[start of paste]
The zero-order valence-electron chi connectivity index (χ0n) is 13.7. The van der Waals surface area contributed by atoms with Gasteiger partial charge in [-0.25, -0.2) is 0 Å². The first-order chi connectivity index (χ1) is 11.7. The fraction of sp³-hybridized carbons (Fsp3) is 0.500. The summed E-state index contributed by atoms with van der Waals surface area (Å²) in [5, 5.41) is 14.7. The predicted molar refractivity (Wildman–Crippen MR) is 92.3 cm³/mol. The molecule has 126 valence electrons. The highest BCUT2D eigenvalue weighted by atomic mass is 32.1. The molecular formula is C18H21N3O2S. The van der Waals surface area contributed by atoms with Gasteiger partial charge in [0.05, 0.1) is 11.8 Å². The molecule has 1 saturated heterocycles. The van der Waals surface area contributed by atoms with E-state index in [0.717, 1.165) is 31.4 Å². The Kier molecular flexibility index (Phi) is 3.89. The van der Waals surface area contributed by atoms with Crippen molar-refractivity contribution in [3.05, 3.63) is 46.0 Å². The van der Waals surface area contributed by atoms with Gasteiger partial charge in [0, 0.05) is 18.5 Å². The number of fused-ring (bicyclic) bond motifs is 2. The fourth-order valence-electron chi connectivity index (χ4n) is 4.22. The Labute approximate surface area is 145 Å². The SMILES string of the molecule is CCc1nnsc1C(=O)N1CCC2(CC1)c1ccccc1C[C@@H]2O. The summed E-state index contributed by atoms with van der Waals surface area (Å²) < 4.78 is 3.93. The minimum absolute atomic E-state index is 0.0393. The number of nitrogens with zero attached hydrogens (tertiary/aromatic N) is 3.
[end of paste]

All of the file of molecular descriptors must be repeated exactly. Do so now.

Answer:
The zero-order valence-electron chi connectivity index (χ0n) is 13.7. The van der Waals surface area contributed by atoms with Gasteiger partial charge in [-0.25, -0.2) is 0 Å². The first-order chi connectivity index (χ1) is 11.7. The fraction of sp³-hybridized carbons (Fsp3) is 0.500. The summed E-state index contributed by atoms with van der Waals surface area (Å²) in [5, 5.41) is 14.7. The predicted molar refractivity (Wildman–Crippen MR) is 92.3 cm³/mol. The molecule has 126 valence electrons. The highest BCUT2D eigenvalue weighted by atomic mass is 32.1. The molecular formula is C18H21N3O2S. The van der Waals surface area contributed by atoms with Gasteiger partial charge in [0.05, 0.1) is 11.8 Å². The molecule has 1 saturated heterocycles. The van der Waals surface area contributed by atoms with E-state index in [0.717, 1.165) is 31.4 Å². The Kier molecular flexibility index (Phi) is 3.89. The van der Waals surface area contributed by atoms with Crippen molar-refractivity contribution in [3.05, 3.63) is 46.0 Å². The van der Waals surface area contributed by atoms with Gasteiger partial charge in [0, 0.05) is 18.5 Å². The number of fused-ring (bicyclic) bond motifs is 2. The fourth-order valence-electron chi connectivity index (χ4n) is 4.22. The Labute approximate surface area is 145 Å². The SMILES string of the molecule is CCc1nnsc1C(=O)N1CCC2(CC1)c1ccccc1C[C@@H]2O. The summed E-state index contributed by atoms with van der Waals surface area (Å²) < 4.78 is 3.93. The minimum absolute atomic E-state index is 0.0393. The number of nitrogens with zero attached hydrogens (tertiary/aromatic N) is 3.